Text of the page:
For years I ate lunch every Thursday at the Friars Club in Beverly Hills. I sat at the bar, read the sports pages and discussed wagering strategies with the bartender. Milton Berle sat in the lounge area just beyond the end of the bar, between me and the TV but a little over toward the wall. Eventually, the lunch crowd departed. By 230pm or so, it was just the three of us sitting watching the Dodgers or the Yankees.
I never said much to him. He didn’t say much at all. Sometimes a player would botch a play and he’d say, “What the hell was that?”
Other than that he would watch in silence while the bartender told me about how Frank Sinatra used to tip him $100- for each drink he ordered. I didn’t think about the fact that every week I was watching television with the man that practically invented it.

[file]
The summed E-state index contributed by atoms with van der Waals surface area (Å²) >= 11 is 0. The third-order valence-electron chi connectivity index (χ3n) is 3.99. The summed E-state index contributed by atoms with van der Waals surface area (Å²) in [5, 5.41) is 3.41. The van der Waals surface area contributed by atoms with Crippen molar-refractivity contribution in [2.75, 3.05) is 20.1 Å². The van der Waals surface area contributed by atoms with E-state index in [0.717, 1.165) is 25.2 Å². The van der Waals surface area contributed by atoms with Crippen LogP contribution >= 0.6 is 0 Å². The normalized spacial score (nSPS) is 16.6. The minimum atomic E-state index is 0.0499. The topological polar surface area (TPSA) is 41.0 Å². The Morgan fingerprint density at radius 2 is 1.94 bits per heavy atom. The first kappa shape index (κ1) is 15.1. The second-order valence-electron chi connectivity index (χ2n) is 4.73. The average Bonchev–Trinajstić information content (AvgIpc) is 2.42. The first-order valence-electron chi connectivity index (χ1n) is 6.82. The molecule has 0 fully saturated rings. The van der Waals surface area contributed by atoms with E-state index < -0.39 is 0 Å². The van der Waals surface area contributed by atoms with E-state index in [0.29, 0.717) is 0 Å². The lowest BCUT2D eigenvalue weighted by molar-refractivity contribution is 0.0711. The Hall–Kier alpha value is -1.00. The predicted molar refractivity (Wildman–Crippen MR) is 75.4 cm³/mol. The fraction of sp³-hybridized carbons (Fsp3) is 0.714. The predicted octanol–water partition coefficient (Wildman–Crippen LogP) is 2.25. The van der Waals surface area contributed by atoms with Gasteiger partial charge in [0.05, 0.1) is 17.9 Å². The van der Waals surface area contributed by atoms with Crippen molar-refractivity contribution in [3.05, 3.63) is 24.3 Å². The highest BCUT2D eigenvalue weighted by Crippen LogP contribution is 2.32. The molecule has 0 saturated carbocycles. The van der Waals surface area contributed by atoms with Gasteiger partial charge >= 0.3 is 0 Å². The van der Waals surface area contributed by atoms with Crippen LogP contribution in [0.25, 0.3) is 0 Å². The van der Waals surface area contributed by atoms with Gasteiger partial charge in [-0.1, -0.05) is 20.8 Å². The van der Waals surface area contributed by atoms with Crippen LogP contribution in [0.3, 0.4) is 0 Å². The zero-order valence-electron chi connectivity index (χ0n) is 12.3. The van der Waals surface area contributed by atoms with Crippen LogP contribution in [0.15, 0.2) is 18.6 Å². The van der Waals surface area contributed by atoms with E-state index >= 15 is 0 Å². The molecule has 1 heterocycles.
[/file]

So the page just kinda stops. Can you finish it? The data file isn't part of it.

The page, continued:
About once a week somebody would come in to the lounge, pull a chair up next to him and announce themselves, “Mr. Berle, it’s So and So, how are you?”
Mr. Berle was always incredibly gracious. “Oh, hi, how are you?” he’d answer with one eye on the TV. The bartender would turn down the volume on the baseball game so they could talk.
“Mr. Berle, I’d like you to meet my nephew (business associate/ sister/ dog groomer). He’s a huge fan!”
“Hi, how are you doing?” he’d say, extending a weak hand.
The guest would ramble on and on for about ten minutes. Mr. Berle would interrupt them occasionally with a quick one-liner. Mostly he listened. Eventually they would leave, thrilled to have had some face time with a legend.
It was just the three of us again. Mr. Berle would look at the door and then look at us at the bar.
“Who the hell was that?” he’d say. Then he’d laugh.
We’d laugh, too.
I miss him.